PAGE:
By Steve Louis
You know the drill. A recession comes out of nowhere and in order to survive, businesses are forced to slash expenses, with layoffs being the first of many painful budget cuts.
Now all of a sudden the firm is understaffed which forces the remaining employees to perform dual roles, causing them to split their focus across multiple fast-paced, continually changing projects.
This multi-tasking inevitably leads to errors and omissions which result in additional costs that the project did not forecast. And without sufficient capital to cover the unexpected cost overruns, the company is again obliged to reduce costs.
And the downward spiral continues.
So how do we break the cycle? Or perhaps the first question should be, where do we break it?
Assuming that the organization is placing more and more responsibilities on the employees, the challenge is how to actually ‘do more with less’ while catching errors and recognizing changes before they adversely affect project performance.
These opportunities to break the cycle occur at the middle management level. Executives roll out their cost reduction strategy for mid-level managers to carry out, regardless of whether they even know how to do so. But there is one tool that is at every manager’s disposal, and that is:
Defining Objectives & Assumptions
Back in my managerial days my department was challenged to deliver several complex subsea structures within a tight budget and timeframe. The real difficulty to achieving our goal was based on the fact that numerous key variables had yet to be provided by the client.
Historically in our haste to get started (mainly due to the Project Manager’s need to recognize progress to trigger an invoice) we would prematurely kickoff the project and invariably redo engineering over and over again as the inputs were slowly received. Not only was this a frustrating waste of time but it was extremely costly and end up eating into our already slim margins.
So instead of jumping straight into the design phase, we developed a set of objectives that would set the tone for the entire project. This included physical parameters such as a maximum weight and overall dimensions but also ‘Business Critical Objectives’ – Zero (major) redesigns, Zero schedule delays, and Zero cost overruns.
To offset the problem of dealing with so many unknowns, I created a Key Variable Matrix (KV Matrix), basically a menu of every component broken down into the relevant variables. Then I linked all the components together that were dependent upon each other. This allowed us to identify an acceptable range of assumptions that resulted in the fewest conflicts so that we could confidently start certain elements of the design.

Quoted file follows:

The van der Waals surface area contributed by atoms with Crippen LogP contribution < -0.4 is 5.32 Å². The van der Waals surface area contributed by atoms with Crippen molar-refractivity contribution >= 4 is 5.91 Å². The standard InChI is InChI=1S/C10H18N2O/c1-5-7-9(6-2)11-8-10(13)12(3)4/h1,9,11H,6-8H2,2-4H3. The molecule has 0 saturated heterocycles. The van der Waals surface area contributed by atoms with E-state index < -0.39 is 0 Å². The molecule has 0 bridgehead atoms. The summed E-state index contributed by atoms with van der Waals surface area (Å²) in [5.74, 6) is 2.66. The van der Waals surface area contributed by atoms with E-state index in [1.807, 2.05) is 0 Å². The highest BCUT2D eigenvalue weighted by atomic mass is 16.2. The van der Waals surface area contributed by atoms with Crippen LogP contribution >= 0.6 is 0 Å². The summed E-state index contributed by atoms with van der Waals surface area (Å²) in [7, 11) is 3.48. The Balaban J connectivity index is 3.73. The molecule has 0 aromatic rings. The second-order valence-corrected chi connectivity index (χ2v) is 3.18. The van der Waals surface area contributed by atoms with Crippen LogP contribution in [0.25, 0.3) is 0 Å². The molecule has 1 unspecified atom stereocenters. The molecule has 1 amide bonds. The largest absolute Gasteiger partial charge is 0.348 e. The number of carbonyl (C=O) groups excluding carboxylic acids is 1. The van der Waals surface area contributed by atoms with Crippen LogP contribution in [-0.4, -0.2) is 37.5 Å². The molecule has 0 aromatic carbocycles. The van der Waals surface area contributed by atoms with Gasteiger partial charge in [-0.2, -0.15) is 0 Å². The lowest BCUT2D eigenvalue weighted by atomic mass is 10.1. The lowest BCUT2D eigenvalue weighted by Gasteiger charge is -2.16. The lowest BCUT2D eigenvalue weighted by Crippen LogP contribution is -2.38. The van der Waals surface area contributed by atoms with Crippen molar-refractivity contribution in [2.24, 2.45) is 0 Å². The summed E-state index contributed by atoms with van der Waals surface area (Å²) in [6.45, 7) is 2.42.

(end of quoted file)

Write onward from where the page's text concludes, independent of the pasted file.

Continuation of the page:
A simplified example is shown where the design of the piping is based on the hubs, tees, bends, and valve configuration, which ultimately controls the design the mat foundation.
Simplified Example of a Key Variable Matrix (KVM) created by Steve Louis
Some engineers questioned why particular components were slightly oversized or overdesigned using my KV method. To that I referred back to our Business Critical Objectives (BCOs) which we defined at the start of the project – No redesigns, No delays, No cost overruns. The primary objective was not to have the lightest or smallest subsea structure, although those were secondary goals. The main objective was to deliver a reliable, functional product on time and at cost, therefore keeping my understaffed engineers focused and productive.
Integrated Quality Management System
The second tool that helped us achieve our BCOs and which can break the vicious cycle of doom is with an integrated Quality Management System (QMS). Many of us assume that a QMS is simply a collection of policies and procedures which is created early on in a company’s life, only to be referenced when an issue occurs.
Although this may be a reality for some companies, the successful ones utilize their QMS on a daily basis to reduce waste, improve processes, engage employees, prevent mistakes, lower costs and deliver consistent results.
The principles of Quality Management extend across the entire value chain
We employed quality management principles early and often, starting with the use of ‘lessons learned’. At the onset of each project I would require our engineers to review our Lessons Learned database and present those relevant lessons for the new project. By having both a process AND a system that was easy to access and search we avoided thousands of hours of potentially repeatable mistakes. Our lessons were actually learned not just captured, or as the case with many companies, simply lost.
Now despite our best efforts, plans would change and we occasionally made mistakes. But the best way to manage those unanticipated events were through open channels of communication that alerted all relevant parties the instant it happened. This was made possible by the active presence of a Quality Manager who was integrated into the entire delivery process and accepted by the entire project team given the culture of collaboration and transparency that we all subscribed to.
We Want to Hear from You
What initiatives have you implemented in your organization that have helped break the dreaded Cycle of Doom which negatively impacts so many companies? Comment below or send a message to firstname.lastname@example.org.
About the Author
Steve Louis is a Managing Director at Eternal Energy LLC based in Houston Texas. Eternal Energy is a business advisory firm which has helped a number of clients at various stages of their growth including project management. He can be reached at email@example.com or by visiting www.eternal-nrg.com.
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